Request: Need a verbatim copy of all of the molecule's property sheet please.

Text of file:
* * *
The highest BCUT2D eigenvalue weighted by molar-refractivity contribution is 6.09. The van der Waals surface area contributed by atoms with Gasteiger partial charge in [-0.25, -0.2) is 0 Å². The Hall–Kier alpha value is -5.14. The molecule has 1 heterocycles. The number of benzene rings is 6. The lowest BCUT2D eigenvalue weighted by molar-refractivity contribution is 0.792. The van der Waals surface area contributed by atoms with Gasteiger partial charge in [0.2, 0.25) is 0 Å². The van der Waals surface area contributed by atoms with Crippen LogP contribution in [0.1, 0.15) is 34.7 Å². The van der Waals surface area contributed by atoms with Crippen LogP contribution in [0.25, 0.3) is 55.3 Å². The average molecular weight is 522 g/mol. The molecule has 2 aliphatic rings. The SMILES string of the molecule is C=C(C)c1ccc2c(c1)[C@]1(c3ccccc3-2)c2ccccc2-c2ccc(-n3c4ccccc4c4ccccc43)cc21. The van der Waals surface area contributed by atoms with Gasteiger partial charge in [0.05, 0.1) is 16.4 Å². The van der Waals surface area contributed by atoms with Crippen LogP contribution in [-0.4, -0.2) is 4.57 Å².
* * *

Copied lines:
The highest BCUT2D eigenvalue weighted by molar-refractivity contribution is 6.09. The van der Waals surface area contributed by atoms with Gasteiger partial charge in [-0.25, -0.2) is 0 Å². The Hall–Kier alpha value is -5.14. The molecule has 1 heterocycles. The number of benzene rings is 6. The lowest BCUT2D eigenvalue weighted by molar-refractivity contribution is 0.792. The van der Waals surface area contributed by atoms with Gasteiger partial charge in [0.2, 0.25) is 0 Å². The van der Waals surface area contributed by atoms with Crippen LogP contribution in [0.1, 0.15) is 34.7 Å². The van der Waals surface area contributed by atoms with Crippen LogP contribution in [0.25, 0.3) is 55.3 Å². The average molecular weight is 522 g/mol. The molecule has 2 aliphatic rings. The SMILES string of the molecule is C=C(C)c1ccc2c(c1)[C@]1(c3ccccc3-2)c2ccccc2-c2ccc(-n3c4ccccc4c4ccccc43)cc21. The van der Waals surface area contributed by atoms with Gasteiger partial charge in [0.05, 0.1) is 16.4 Å². The van der Waals surface area contributed by atoms with Crippen LogP contribution in [-0.4, -0.2) is 4.57 Å².